The Amazon Echo Show 5 will fit in nicely on your nightstand. It's a pretty good smart display and a pretty good smart alarm clock at an attractive $90 price that's well below the list price of the next lowest competition -- the $130 (formerly the Google Home Hub).
Alexa's as good as ever, with an abundance of voice activated features. In addition, the Echo Show 5 cleverly combines the best features of the excellent Nest Hub -- a smart home control panel and adaptive screen brightness -- with the best parts of the new $80 Lenovo Smart Clock ( $60 at B&H Photo-Video) -- sunrise alarms and a customizable clock face. The camera allows you to make video calls -- neither the Nest Hub nor the Lenovo Smart Clock have a camera. If you're concerned about privacy, the Echo Show 5 includes a physical shutter and a new feature lets you quickly delete your stored voice commands just by asking.
Add it up and the Amazon Echo Show 5 checks the right boxes to be the best entry level smart display on the market, but as far as overall experience, the Nest Hub is still better for the most part. The Echo Show 5 has made strides as far as smart home touch controls, but the Nest Hub still offers, and it's better at showing off your pics, walking you through recipes, getting directions to restaurants and more. The steeper price of the Nest Hub is also mitigated by .
The sunrise alarm feature makes the Echo Show 5 a better alarm clock, so if you want a smart display for your bedside, go with the Amazon Echo Show 5. Otherwise, despite a solid showing from the latest Amazon smart display, the Nest Hub's still the model to beat.
Crashing the crowd of smart displays
Despite the name, the Amazon Echo Show 5 is not the fifth version of the Echo Show. The number 5 refers to the 5.5 inch touchscreen. Amazon has released two previous Echo Shows, but the Echo Show 5 isn't going to replace the current second generation. That $230 smart display has a 10-inch screen and it can now serve as Amazon's premium model with the $90 Show 5 joining as its entry level compliment.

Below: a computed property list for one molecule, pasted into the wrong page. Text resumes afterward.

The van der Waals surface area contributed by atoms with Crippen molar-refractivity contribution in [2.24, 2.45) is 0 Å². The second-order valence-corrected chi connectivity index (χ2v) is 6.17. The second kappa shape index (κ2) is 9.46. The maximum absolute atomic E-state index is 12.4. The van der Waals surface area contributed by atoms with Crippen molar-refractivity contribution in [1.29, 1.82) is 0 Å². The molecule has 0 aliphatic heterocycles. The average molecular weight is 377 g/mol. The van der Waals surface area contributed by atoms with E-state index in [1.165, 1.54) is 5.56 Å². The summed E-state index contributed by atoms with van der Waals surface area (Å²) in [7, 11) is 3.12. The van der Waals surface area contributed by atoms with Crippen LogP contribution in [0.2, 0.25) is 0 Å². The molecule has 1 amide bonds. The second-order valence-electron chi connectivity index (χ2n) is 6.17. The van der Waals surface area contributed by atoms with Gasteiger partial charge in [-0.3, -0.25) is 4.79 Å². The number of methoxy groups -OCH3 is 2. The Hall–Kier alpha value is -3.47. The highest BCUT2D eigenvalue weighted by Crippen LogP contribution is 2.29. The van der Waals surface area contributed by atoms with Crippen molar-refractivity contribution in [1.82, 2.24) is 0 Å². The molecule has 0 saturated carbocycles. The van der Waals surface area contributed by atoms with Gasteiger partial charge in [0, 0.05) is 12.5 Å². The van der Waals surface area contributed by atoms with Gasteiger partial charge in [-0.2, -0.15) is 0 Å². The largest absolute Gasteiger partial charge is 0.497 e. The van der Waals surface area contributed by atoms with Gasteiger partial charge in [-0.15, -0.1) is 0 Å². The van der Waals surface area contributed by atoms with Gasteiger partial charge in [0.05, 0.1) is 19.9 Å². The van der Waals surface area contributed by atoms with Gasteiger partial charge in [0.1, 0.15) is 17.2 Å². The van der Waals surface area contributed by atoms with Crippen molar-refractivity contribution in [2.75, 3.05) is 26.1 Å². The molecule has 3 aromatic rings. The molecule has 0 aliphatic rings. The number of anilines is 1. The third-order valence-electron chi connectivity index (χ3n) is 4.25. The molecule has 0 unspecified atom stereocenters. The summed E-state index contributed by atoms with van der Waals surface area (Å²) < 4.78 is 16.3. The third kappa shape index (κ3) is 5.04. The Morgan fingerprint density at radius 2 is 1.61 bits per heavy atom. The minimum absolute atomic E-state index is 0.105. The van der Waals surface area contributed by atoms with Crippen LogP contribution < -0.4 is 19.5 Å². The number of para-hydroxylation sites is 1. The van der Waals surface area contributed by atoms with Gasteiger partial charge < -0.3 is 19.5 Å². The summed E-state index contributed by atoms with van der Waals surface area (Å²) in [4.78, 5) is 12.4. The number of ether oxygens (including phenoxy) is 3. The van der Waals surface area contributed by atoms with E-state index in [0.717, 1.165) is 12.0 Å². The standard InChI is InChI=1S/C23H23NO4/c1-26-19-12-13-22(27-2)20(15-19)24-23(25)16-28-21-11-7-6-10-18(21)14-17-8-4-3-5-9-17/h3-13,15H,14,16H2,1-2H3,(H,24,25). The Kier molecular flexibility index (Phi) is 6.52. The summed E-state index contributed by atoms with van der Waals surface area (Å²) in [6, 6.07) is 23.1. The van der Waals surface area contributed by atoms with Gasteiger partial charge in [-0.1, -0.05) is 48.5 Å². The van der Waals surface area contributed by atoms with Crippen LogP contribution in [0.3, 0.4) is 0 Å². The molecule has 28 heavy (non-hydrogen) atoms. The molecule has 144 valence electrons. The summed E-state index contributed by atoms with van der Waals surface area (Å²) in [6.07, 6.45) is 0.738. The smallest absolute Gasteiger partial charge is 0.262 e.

Strangely, Amazon already has a smart alarm -- the $130 Amazon Echo Spot ( $130 at Amazon). The Echo Spot does less and costs more, so I expect the Echo Show 5 to simply replace it, but the Echo Spot will remain on the market for now -- just don't buy it.
In addition to the touchscreen, the Echo Show 5 has physical buttons for volume along the top of the triangular body. You can mute the mic and cut power to the camera with a single button next to the volume controls. You can also slide a physical shutter over the camera and still talk to Amazon's built-in assistant Alexa.
The physical shutter is a nice touch, especially for a device meant for your bedroom. It's also a shot at Amazon's main competition in the smart display category -- Google. The existing Nest Hub doesn't have a camera at all, but the upcoming $230 Nest Hub Max will and it won't have a physical shutter. One button will cut the power to the mic and the camera, but you won't be able to cover the camera and still talk to Google's version of Alexa -- .
The Echo Show 5 isn't really aimed at the Nest Hub Max, though. Its main competition is the current $130 Google Nest Hub. Google also just partnered with Lenovo on the Lenovo Smart Clock. That $80 gadget includes the sunrise alarm feature, in which the display screen lights up leading up to your alarm time to ease you out of your sleep. The Lenovo Smart Clock lacks a few of the other traditional smart display features, though. You can't watch videos, look at pictures, or interact much with the touchscreen outside a few prescribed functions.
Enter the Echo Show 5, which keeps all the customary smart display tricks of a full-sized Echo Show and added the best parts of the Lenovo Smart Clock like the sunrise alarm. You can buy the Echo Show 5 via Amazon now and it starts shipping to customers on Wednesday, June 26.
Bells and whistles galore
Other than those buttons on the top, the back of the Echo Show 5 has a spot for the power cord and an output jack for a 3.5 mm audio cable. You can plug the Echo Show 5 into your own speakers if you want beefier sound. The fabric cover and the sloping back look somewhat similar to a full-sized Echo Show, only the Echo Show 5 is much smaller.